Anavi’s Gas Detector Monitors Air Quality with Espressif’s ESP8266




Anavi Technology has previously launched ESP8266-based home automation boars for use with the Raspberry Pi, including the Anavi Thermometer, Light Controller, and Infrared pHAT, along with several others. The open source hardware company has recently introduced a new board that makes use of ESP8266 platform, with the Anavi Gas Detector, which monitors air quality, and detects toxic gases.

The Gas Detector is a development board that supports several MQ gas sensor modules for monitoring air quality and detecting toxic gases. (📷: Anavi Technology)

The Gas Detector is powered by an ESP8266 WiSoC for wireless connectivity and compatible with the MQ series of gas sensors, including the MQ-135, MQ-2, or MQ-3. The development board also features slots for a mini OLED display, and up to three additional I2C sensor modules, such as an HTU21D digital sensor for measuring temperature and humidity.

As far as hardware and specs go, the Anavi Gas Detector sports an ESP8266 Tensilica L106 32-bit processor with integrated 802.11b/g/n Wi-Fi, support for any 5V MQ analog gas sensor, 3X slots for I2C sensors, mini OLED display slot, UART pins for custom firmware, button, and micro USB port for power and programming.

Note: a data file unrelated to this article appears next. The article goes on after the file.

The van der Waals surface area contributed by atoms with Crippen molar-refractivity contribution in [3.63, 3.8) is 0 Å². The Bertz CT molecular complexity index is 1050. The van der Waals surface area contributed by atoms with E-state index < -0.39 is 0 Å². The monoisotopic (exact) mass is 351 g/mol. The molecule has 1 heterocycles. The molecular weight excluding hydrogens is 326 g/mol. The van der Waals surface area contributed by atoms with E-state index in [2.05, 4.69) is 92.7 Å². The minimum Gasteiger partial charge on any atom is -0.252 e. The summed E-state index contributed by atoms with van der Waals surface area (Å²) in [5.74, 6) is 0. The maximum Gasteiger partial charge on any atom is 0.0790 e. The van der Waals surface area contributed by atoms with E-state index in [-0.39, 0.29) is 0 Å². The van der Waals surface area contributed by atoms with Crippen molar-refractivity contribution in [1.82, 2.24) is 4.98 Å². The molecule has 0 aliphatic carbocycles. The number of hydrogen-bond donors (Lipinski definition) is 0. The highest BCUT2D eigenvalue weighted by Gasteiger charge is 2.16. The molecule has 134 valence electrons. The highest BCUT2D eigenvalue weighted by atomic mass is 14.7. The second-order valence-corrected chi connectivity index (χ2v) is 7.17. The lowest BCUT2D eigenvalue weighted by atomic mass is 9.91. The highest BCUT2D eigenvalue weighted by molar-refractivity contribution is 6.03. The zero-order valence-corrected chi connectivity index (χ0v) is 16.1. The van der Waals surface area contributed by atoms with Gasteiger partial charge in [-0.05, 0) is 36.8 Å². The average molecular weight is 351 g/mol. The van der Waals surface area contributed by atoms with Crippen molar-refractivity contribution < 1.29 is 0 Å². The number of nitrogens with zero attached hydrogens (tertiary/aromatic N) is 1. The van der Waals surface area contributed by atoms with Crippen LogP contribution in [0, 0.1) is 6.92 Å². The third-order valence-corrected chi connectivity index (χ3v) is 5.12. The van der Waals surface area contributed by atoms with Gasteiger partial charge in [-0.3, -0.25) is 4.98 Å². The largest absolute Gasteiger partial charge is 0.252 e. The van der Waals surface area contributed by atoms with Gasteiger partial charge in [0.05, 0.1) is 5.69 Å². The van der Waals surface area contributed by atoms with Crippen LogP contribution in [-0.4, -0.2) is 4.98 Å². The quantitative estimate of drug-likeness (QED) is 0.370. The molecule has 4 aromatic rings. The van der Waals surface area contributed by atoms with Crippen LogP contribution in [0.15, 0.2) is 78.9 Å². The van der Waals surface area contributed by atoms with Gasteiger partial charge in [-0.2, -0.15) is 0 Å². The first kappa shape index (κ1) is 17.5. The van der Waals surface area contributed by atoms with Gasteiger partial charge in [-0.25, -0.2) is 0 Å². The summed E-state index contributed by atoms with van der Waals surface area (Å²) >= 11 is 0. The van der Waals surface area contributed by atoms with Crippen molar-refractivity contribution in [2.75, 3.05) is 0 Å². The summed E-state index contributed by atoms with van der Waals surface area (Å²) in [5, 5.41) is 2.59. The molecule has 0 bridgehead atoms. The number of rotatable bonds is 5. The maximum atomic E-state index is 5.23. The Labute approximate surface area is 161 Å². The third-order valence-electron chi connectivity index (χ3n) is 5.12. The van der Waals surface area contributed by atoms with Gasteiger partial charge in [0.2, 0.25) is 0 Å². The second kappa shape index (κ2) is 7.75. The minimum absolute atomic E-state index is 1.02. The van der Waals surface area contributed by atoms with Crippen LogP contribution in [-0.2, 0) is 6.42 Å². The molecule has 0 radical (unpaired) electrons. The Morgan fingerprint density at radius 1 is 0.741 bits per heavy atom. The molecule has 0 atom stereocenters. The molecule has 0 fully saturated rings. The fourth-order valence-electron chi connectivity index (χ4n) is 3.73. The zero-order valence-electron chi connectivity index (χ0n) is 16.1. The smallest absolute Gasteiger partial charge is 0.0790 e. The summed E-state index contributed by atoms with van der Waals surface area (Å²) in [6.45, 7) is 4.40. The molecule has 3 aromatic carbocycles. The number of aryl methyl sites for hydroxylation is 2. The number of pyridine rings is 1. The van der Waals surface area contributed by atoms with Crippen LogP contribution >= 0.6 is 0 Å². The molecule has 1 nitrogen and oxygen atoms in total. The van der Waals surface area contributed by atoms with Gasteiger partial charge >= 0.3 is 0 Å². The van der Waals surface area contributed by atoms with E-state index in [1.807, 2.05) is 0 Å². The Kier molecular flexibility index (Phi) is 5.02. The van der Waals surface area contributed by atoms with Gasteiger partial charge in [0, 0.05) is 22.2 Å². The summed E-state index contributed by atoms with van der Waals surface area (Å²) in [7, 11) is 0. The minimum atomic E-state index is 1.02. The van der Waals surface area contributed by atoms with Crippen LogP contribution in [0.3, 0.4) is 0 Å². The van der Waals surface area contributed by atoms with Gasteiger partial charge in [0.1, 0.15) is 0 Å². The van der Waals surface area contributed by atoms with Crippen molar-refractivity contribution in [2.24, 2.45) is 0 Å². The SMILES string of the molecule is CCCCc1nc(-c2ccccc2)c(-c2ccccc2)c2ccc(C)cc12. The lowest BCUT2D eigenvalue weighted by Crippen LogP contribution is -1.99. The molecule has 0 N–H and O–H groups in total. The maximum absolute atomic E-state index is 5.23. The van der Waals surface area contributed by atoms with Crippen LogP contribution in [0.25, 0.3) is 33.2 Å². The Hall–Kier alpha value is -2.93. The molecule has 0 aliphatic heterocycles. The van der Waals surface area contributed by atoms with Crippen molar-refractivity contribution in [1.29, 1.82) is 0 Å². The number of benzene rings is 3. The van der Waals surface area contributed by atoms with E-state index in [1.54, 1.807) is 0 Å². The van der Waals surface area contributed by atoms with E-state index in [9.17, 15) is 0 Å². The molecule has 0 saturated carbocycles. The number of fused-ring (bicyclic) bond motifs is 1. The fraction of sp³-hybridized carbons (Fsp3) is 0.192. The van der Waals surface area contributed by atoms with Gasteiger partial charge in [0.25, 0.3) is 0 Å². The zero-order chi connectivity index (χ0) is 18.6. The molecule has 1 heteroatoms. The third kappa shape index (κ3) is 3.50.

The Anavi Gas Detector is built around an ESP8266 Tensilica L106 32-bit processor. (📷: Anavi Technology)

On the software side, the Gas Detector works with a host of operating systems — Arduino IDE, PlatformIO, Home Assistant, OpenHAB, ThingSpeak, and MQTT, as well as any modern web browser. The Anavi Gas Detector is currently being crowdfunded, and can be had as a barebones board for $25 or in a kit form at the higher-priced tiers, which come with an acrylic case, OLED display, and a variety of sensors (HTU21D, MQ-135, pressure/barometric pressure, light, humidity, etc.) and connection cables.


Anavi’s Gas Detector Monitors Air Quality with Espressif’s ESP8266 was originally published in Hackster Blog on Medium, where people are continuing the conversation by highlighting and responding to this story.





Original article: Anavi’s Gas Detector Monitors Air Quality with Espressif’s ESP8266
Author: Cabe Atwell